A 21-year old Dutch who founded The Ocean Cleanup Foundation with the aim of a ground breaking project to clean millions of tons of plastics floating in the North Pacific Ocean, has unveiled his first prototype system before its partners, the Dutch Government and marine contractor Royal Boskalis Westminster N.V. Boyan Slat, today as a first step to this project- deployed a 100-meter clean-up boom in the North Sea in Netherlands.

This extremely publicized concept of Young Boyan was first designed on a paper napkin when he was in high school. The prototype system will be installed roughly around 12 nautical miles off the Dutch coast where it will undergo sensor monitored test for 12 months.

Collecting the plastic trash from the oceans is not just the aim of this project. According to the foundation, “the objective is to test how The Ocean Cleanup’s floating barrier fares in extreme weather at sea—the kind of conditions the system will eventually face when deployed in the Great Pacific Garbage Patch.”.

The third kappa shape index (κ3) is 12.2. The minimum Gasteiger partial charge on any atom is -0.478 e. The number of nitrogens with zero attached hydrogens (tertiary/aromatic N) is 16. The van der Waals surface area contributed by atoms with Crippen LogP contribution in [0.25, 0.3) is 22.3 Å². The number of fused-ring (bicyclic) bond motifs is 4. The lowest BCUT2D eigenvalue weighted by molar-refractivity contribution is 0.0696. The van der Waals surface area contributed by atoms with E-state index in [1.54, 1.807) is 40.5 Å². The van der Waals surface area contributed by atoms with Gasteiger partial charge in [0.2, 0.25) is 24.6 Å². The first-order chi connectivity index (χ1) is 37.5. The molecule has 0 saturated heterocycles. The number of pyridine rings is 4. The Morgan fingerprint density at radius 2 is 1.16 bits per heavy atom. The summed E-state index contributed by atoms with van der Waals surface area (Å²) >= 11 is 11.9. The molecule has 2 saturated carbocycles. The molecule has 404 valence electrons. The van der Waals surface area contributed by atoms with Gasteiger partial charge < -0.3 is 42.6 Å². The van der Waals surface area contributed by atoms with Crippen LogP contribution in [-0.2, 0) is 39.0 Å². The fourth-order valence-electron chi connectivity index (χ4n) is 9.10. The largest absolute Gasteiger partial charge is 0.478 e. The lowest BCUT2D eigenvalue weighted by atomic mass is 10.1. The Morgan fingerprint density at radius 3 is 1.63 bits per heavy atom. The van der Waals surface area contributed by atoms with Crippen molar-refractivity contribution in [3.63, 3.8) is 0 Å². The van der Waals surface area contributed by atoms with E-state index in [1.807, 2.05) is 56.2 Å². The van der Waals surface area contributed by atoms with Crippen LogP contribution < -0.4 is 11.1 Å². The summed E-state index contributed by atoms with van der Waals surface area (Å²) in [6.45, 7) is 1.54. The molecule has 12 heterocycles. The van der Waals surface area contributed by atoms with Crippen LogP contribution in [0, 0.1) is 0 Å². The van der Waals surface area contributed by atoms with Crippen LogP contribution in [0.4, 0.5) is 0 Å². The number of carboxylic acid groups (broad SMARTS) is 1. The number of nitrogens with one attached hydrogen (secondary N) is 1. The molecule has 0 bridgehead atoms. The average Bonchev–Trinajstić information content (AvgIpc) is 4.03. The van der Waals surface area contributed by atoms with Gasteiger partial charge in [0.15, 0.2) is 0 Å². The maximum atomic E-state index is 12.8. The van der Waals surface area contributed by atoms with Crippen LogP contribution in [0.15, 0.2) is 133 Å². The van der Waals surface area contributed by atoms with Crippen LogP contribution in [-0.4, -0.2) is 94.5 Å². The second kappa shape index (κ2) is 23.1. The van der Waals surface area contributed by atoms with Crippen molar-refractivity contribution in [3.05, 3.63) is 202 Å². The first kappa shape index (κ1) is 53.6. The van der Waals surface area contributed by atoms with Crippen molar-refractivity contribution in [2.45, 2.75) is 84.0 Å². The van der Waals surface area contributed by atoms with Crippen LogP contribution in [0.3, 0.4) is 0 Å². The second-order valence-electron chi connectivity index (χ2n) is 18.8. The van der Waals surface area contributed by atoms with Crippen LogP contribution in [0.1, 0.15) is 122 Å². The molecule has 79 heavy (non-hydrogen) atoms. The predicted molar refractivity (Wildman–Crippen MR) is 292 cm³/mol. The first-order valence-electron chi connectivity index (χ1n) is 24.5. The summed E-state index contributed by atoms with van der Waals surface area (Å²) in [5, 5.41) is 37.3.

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“At the North Sea test site, conditions during a minor storm are more severe than those in exceptionally heavy storms (occurring once every 100 years) in the Pacific Ocean,” the organization added in the statement.

According to The Guardian, the clean-up rubber barriers will passively coral floating trash into a V-shaped cone via the ocean’s natural currents. The structure of this system is fixed by a cable sub-system at a depth of up to 4.5 kilometers.

As per the reports of the project, annually 8 million tons of plastics enter the oceans which have been stacked in five garbage patches in the Pacific. And if this test goes well, a pilot system will be launched in Japan’s coast in 2017. This project restricts plastic trash from entering Tsushima Island.  The project will place a full scale operation of a 100-km long version to clean up “great pacific garbage patch” between California and Hawaii in the year 2020.

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“I hope that with the help of the Dutch government, Boyan’s prototype will turn out to be the successful solution for cleaning up the mid-ocean gyres. This is crucial to prevent permanent damage to the environment and marine life, due to the degradation and fragmentation of plastic waste materials,” said Sharon Dijksma, the Dutch Environment Minister. She also stated that her government, which funded the prototype partly, was fully backing the project which will ultimately cost the government about £300m.